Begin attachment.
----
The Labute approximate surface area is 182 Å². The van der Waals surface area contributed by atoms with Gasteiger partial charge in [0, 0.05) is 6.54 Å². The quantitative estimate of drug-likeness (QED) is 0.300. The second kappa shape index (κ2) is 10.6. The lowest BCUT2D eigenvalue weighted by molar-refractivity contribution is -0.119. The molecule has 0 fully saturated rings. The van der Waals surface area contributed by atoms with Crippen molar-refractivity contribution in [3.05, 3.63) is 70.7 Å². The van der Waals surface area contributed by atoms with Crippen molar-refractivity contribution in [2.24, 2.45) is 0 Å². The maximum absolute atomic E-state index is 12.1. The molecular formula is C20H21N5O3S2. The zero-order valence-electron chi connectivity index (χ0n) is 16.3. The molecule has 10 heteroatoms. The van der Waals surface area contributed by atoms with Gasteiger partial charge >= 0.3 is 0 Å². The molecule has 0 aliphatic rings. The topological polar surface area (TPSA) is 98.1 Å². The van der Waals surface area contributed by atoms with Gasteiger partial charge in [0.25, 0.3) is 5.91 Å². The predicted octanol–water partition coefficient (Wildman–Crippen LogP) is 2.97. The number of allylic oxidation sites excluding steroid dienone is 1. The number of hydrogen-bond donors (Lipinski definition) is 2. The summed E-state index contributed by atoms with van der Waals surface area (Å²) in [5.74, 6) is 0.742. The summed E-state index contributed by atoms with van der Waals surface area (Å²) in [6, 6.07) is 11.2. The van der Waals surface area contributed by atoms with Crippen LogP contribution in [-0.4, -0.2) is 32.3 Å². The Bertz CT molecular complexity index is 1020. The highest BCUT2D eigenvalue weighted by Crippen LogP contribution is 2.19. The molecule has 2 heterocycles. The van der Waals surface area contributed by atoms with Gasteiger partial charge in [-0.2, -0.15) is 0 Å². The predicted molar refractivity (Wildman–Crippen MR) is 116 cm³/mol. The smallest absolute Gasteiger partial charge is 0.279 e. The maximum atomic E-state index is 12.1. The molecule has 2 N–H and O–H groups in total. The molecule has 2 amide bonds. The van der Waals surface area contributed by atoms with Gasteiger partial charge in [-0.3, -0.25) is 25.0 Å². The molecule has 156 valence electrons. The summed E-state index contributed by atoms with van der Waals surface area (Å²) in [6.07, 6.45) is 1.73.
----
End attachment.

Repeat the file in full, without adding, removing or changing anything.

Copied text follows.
The Labute approximate surface area is 182 Å². The van der Waals surface area contributed by atoms with Gasteiger partial charge in [0, 0.05) is 6.54 Å². The quantitative estimate of drug-likeness (QED) is 0.300. The second kappa shape index (κ2) is 10.6. The lowest BCUT2D eigenvalue weighted by molar-refractivity contribution is -0.119. The molecule has 0 fully saturated rings. The van der Waals surface area contributed by atoms with Crippen molar-refractivity contribution in [3.05, 3.63) is 70.7 Å². The van der Waals surface area contributed by atoms with Crippen molar-refractivity contribution in [2.24, 2.45) is 0 Å². The maximum absolute atomic E-state index is 12.1. The molecular formula is C20H21N5O3S2. The zero-order valence-electron chi connectivity index (χ0n) is 16.3. The molecule has 10 heteroatoms. The van der Waals surface area contributed by atoms with Gasteiger partial charge >= 0.3 is 0 Å². The molecule has 0 aliphatic rings. The topological polar surface area (TPSA) is 98.1 Å². The van der Waals surface area contributed by atoms with Gasteiger partial charge in [0.25, 0.3) is 5.91 Å². The predicted octanol–water partition coefficient (Wildman–Crippen LogP) is 2.97. The number of allylic oxidation sites excluding steroid dienone is 1. The number of hydrogen-bond donors (Lipinski definition) is 2. The summed E-state index contributed by atoms with van der Waals surface area (Å²) in [5.74, 6) is 0.742. The summed E-state index contributed by atoms with van der Waals surface area (Å²) in [6, 6.07) is 11.2. The van der Waals surface area contributed by atoms with Crippen LogP contribution in [-0.4, -0.2) is 32.3 Å². The Bertz CT molecular complexity index is 1020. The highest BCUT2D eigenvalue weighted by Crippen LogP contribution is 2.19. The molecule has 2 heterocycles. The van der Waals surface area contributed by atoms with Gasteiger partial charge in [-0.2, -0.15) is 0 Å². The predicted molar refractivity (Wildman–Crippen MR) is 116 cm³/mol. The smallest absolute Gasteiger partial charge is 0.279 e. The maximum atomic E-state index is 12.1. The molecule has 2 N–H and O–H groups in total. The molecule has 2 amide bonds. The van der Waals surface area contributed by atoms with Gasteiger partial charge in [-0.3, -0.25) is 25.0 Å². The molecule has 156 valence electrons. The summed E-state index contributed by atoms with van der Waals surface area (Å²) in [6.07, 6.45) is 1.73.